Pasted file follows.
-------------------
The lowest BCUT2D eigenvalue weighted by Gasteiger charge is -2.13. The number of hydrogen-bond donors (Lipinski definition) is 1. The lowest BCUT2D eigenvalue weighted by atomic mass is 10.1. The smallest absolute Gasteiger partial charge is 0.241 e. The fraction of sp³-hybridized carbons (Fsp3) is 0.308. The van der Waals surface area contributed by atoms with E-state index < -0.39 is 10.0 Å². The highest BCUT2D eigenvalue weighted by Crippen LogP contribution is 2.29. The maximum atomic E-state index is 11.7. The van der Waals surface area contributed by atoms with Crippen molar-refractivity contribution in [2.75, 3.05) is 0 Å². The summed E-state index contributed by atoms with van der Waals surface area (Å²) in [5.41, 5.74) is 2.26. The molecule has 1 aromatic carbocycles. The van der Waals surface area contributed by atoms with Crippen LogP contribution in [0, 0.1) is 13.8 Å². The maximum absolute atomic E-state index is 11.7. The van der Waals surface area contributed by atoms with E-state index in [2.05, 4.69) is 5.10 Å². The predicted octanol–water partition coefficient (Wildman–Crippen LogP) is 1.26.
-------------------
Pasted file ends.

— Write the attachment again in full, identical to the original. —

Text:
The lowest BCUT2D eigenvalue weighted by Gasteiger charge is -2.13. The number of hydrogen-bond donors (Lipinski definition) is 1. The lowest BCUT2D eigenvalue weighted by atomic mass is 10.1. The smallest absolute Gasteiger partial charge is 0.241 e. The fraction of sp³-hybridized carbons (Fsp3) is 0.308. The van der Waals surface area contributed by atoms with E-state index < -0.39 is 10.0 Å². The highest BCUT2D eigenvalue weighted by Crippen LogP contribution is 2.29. The maximum atomic E-state index is 11.7. The van der Waals surface area contributed by atoms with Crippen molar-refractivity contribution in [2.75, 3.05) is 0 Å². The summed E-state index contributed by atoms with van der Waals surface area (Å²) in [5.41, 5.74) is 2.26. The molecule has 1 aromatic carbocycles. The van der Waals surface area contributed by atoms with Crippen LogP contribution in [0, 0.1) is 13.8 Å². The maximum absolute atomic E-state index is 11.7. The van der Waals surface area contributed by atoms with E-state index in [2.05, 4.69) is 5.10 Å². The predicted octanol–water partition coefficient (Wildman–Crippen LogP) is 1.26.